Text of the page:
In the Swift, you get the maximum width to seat three abreast. A small hiccup comes in the form of a small hump on the floor that intrudes into the foot room for the middle occupant. You’d notice that the Swift compromises function for form. For instance, in order to position the rear door handle near the C-pillar, the glass area has been made smaller. Combine that with the sloping roofline, and it’s not surprising that one feels hemmed inside. But should you want to be in the driver’s seat of the Swift all the time, you'd be pleased to know it’s got the widest and the most comfortable front seats of the trio.

Maruti isn’t really pushing the envelope in terms of quality either. Yes, it’s a step up compared to that of the older Swift for sure. But with the Nios in the equation, it feels all the more scratchy and budget-grade than before. In line with the hatch’s sporty image, the dashboard is driver-oriented and the cabin has black everywhere, with a few dull grey elements thrown in for contrast.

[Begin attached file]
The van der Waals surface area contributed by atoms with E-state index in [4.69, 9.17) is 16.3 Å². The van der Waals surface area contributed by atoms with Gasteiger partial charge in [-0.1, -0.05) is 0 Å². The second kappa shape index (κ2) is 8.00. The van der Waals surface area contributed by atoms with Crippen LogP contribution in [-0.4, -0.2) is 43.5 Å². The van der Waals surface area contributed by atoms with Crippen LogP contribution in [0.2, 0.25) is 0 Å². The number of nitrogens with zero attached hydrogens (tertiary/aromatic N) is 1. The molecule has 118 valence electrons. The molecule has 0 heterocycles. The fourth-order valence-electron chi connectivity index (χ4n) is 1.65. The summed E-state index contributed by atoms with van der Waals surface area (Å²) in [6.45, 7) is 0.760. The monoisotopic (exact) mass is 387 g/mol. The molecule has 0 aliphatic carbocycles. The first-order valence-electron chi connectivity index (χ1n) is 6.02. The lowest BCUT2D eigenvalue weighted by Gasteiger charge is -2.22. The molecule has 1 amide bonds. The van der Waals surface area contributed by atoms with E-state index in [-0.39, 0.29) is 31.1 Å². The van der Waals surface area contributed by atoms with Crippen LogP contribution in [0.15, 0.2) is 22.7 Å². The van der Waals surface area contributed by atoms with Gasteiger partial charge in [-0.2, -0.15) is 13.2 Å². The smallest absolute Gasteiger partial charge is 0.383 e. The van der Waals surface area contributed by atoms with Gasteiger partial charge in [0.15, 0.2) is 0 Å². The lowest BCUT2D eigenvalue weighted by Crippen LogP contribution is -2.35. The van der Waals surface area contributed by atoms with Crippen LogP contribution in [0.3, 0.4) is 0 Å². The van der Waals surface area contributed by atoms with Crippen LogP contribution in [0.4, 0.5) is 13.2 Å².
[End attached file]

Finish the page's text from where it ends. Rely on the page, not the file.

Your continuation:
Ford’s trying something similar with the Figo Blu. While lower variants feature a beige/black combination, the top-spec Blu gets an all-black theme with some blue accents, contrast stitching and ‘Blu’ moniker on the seats. While all of this is a welcome change, the interior design does feel a bit 2015 now. Hard, grainy plastic has been used liberally, making the dashboard feel budget-grade. Also, since the dash is large, it eats away into some valuable passenger space.